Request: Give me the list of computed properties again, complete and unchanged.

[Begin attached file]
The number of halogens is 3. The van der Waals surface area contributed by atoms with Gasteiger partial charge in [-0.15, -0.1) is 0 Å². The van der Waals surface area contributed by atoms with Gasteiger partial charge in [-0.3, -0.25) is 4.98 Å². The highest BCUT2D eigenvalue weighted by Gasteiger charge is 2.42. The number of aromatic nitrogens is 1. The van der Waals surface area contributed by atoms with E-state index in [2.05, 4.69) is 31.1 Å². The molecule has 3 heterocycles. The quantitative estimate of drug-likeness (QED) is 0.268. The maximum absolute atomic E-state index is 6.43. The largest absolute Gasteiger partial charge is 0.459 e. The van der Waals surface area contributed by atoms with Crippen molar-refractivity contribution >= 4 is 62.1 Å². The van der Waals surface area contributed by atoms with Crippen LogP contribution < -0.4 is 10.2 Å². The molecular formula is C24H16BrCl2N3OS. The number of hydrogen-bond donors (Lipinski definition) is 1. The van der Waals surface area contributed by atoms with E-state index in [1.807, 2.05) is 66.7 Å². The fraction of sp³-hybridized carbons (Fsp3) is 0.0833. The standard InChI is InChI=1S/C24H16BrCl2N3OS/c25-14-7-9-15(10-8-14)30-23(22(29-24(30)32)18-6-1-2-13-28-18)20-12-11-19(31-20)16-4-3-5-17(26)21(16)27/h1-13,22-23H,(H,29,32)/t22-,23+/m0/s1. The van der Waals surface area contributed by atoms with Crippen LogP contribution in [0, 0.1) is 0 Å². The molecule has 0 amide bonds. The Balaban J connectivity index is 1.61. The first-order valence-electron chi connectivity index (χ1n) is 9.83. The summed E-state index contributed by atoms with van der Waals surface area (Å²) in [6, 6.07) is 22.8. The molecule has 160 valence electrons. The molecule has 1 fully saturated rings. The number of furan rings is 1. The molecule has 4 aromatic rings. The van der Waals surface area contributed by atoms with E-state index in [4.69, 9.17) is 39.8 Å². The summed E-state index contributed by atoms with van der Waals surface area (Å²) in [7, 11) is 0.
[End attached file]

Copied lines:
The number of halogens is 3. The van der Waals surface area contributed by atoms with Gasteiger partial charge in [-0.15, -0.1) is 0 Å². The van der Waals surface area contributed by atoms with Gasteiger partial charge in [-0.3, -0.25) is 4.98 Å². The highest BCUT2D eigenvalue weighted by Gasteiger charge is 2.42. The number of aromatic nitrogens is 1. The van der Waals surface area contributed by atoms with E-state index in [2.05, 4.69) is 31.1 Å². The molecule has 3 heterocycles. The quantitative estimate of drug-likeness (QED) is 0.268. The maximum absolute atomic E-state index is 6.43. The largest absolute Gasteiger partial charge is 0.459 e. The van der Waals surface area contributed by atoms with Crippen molar-refractivity contribution >= 4 is 62.1 Å². The van der Waals surface area contributed by atoms with Crippen LogP contribution < -0.4 is 10.2 Å². The molecular formula is C24H16BrCl2N3OS. The number of hydrogen-bond donors (Lipinski definition) is 1. The van der Waals surface area contributed by atoms with E-state index in [1.807, 2.05) is 66.7 Å². The fraction of sp³-hybridized carbons (Fsp3) is 0.0833. The standard InChI is InChI=1S/C24H16BrCl2N3OS/c25-14-7-9-15(10-8-14)30-23(22(29-24(30)32)18-6-1-2-13-28-18)20-12-11-19(31-20)16-4-3-5-17(26)21(16)27/h1-13,22-23H,(H,29,32)/t22-,23+/m0/s1. The van der Waals surface area contributed by atoms with Crippen LogP contribution in [0, 0.1) is 0 Å². The molecule has 0 amide bonds. The Balaban J connectivity index is 1.61. The first-order valence-electron chi connectivity index (χ1n) is 9.83. The summed E-state index contributed by atoms with van der Waals surface area (Å²) in [6, 6.07) is 22.8. The molecule has 160 valence electrons. The molecule has 1 fully saturated rings. The number of furan rings is 1. The molecule has 4 aromatic rings. The van der Waals surface area contributed by atoms with E-state index in [4.69, 9.17) is 39.8 Å². The summed E-state index contributed by atoms with van der Waals surface area (Å²) in [7, 11) is 0.